Summary of the Standards for Classification
This summary is intended to be a general overview of the Standards for Classification
. It does not take the place of the complete standards for classification published by the State Land Evaluation Advisory Council (SLEAC). Each applicant is responsible for compliance to the complete Standards for Classification
To qualify for this category, the property must be a minimum of twenty acres and must meet the standards for productive forestland or nonproductive forestland.
Productive forestland is a commercial forest crop that is physically accessible for harvesting when mature. Nonproductive forest land is not capable of growing a crop of commercial wood because of inaccessibility or adverse site conditions such as steep outcrops of rock, shallow soil on steep mountainsides, excessive steepness or other conditions that prohibit the growth and harvesting of a crop of trees suitable for commercial use.
The owner shall certify that the real estate is being used in a planned program of timber management and soil conservation practices. Certification of intent by the owner can be shown by providing (1) a signed commitment to maintain and protect forestland by documenting objectives to include methods of resource management and soil and water protection, or (2) submitting a plan prepared by a professional forester – the Forest Land Use Valuation Plan.
To qualify for open space, the use must be consistent with the land use plan of the county. In general, the real estate must be subject to a perpetual conservation, historic or open space easement held by a public body; be part of an agricultural or forestal district approved by local government with a recorded commitment entered into with the governing body.
Agricultural & Horticultural
- Achievement of Comprehensive Planning and Community Development Goals — Must be at least twenty acres in size, excluding house site; be protected by a permanent open space easement, scenic easement or be located in an agricultural or forestal district. Rural village and rural hamlet conservancy lots protected by permanent open space easements may qualify when they are at least five acres in size.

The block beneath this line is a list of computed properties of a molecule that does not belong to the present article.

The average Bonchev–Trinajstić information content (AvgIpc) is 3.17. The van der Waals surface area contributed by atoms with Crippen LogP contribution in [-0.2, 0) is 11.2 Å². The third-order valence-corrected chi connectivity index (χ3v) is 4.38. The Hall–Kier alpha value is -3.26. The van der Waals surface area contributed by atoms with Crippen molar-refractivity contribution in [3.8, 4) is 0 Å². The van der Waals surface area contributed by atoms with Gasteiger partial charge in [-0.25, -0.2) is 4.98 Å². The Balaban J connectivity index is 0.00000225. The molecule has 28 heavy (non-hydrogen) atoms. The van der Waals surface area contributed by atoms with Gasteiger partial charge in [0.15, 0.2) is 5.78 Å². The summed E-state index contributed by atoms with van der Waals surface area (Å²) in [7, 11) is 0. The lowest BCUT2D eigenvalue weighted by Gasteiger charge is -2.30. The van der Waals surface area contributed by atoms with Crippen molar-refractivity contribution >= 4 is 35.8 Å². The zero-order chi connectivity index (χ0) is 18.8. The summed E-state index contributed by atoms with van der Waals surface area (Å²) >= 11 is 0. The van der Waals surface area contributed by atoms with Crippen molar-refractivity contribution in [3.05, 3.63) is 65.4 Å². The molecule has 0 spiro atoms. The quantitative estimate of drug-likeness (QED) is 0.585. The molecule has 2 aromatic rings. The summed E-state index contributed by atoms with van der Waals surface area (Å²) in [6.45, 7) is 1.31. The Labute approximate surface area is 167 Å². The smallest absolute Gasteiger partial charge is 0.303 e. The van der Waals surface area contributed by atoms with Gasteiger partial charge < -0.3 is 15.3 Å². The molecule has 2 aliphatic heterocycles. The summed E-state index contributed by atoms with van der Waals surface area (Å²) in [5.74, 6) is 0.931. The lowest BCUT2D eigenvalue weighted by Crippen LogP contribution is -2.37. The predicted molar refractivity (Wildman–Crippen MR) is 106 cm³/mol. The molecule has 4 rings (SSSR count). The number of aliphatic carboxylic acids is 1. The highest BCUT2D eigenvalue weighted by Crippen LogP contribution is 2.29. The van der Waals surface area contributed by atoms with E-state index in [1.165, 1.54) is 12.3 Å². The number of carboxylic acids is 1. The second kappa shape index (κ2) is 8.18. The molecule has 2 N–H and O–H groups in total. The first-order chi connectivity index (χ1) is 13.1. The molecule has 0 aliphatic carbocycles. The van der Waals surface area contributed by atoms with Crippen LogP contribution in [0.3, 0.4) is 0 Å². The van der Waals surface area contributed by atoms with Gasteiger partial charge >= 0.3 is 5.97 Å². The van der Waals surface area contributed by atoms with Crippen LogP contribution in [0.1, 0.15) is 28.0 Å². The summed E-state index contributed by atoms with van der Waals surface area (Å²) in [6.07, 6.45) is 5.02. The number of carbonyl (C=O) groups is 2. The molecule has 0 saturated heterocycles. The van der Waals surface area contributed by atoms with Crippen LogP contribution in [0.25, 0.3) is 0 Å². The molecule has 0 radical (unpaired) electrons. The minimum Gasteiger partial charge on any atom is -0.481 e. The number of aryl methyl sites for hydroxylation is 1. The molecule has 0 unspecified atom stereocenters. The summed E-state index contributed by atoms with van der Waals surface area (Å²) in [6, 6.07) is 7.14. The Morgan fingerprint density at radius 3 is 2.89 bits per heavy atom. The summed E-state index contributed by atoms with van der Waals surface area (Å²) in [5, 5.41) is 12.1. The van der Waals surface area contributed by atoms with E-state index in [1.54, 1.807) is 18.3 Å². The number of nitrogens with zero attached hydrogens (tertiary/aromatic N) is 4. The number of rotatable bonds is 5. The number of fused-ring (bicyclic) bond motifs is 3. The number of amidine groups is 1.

- Historic Resource Protection — Must be at least five acres, excluding house site; be listed as an historic property or a contributing property in an historic district on the Virginia Landmarks Register or the National Register of Historic places; and be subject to a perpetual scenic, historic or open space easement or a seven-to-ten-year recorded commitment with the county.
- Scenic Resource Protection — Must be at least five acres in size, excluding house site; be contiguous to (as defined by the Code of Virginia) a scenic by-way with at least 300 foot frontage or to a scenic river; be subject to a perpetual open space easement or a seven-to-ten-year recorded commitment with the county.
- Protection of Farmland for Future Agricultural Use — Must be at least 20 acres in size excluding house site; be located in a rural area as defined by the County Comprehensive Plan. The owner must file and implement a management plan approved by the Soil and Water Conservation District. The property must be mowed at least twice a year to control noxious weeds and the owner must use applicable "best management" plans. There must be a minimum ten-year open space commitment to the county.
To qualify, the property must be at least five acres in size, excluding house site. The property must have a continual five-year history of the bona fide production for commercial sale of plants or animals, or to the production of plant or animal products useful to man. Generally accepted products include livestock, dairy, poultry, aquaculture, nursery product, greenhouse products, flowers, plants, orchards and vineyards. Minimum animal units are listed in the Standards for Classification
. Minimum crop yields must be at least one half of the County average for the prior three years.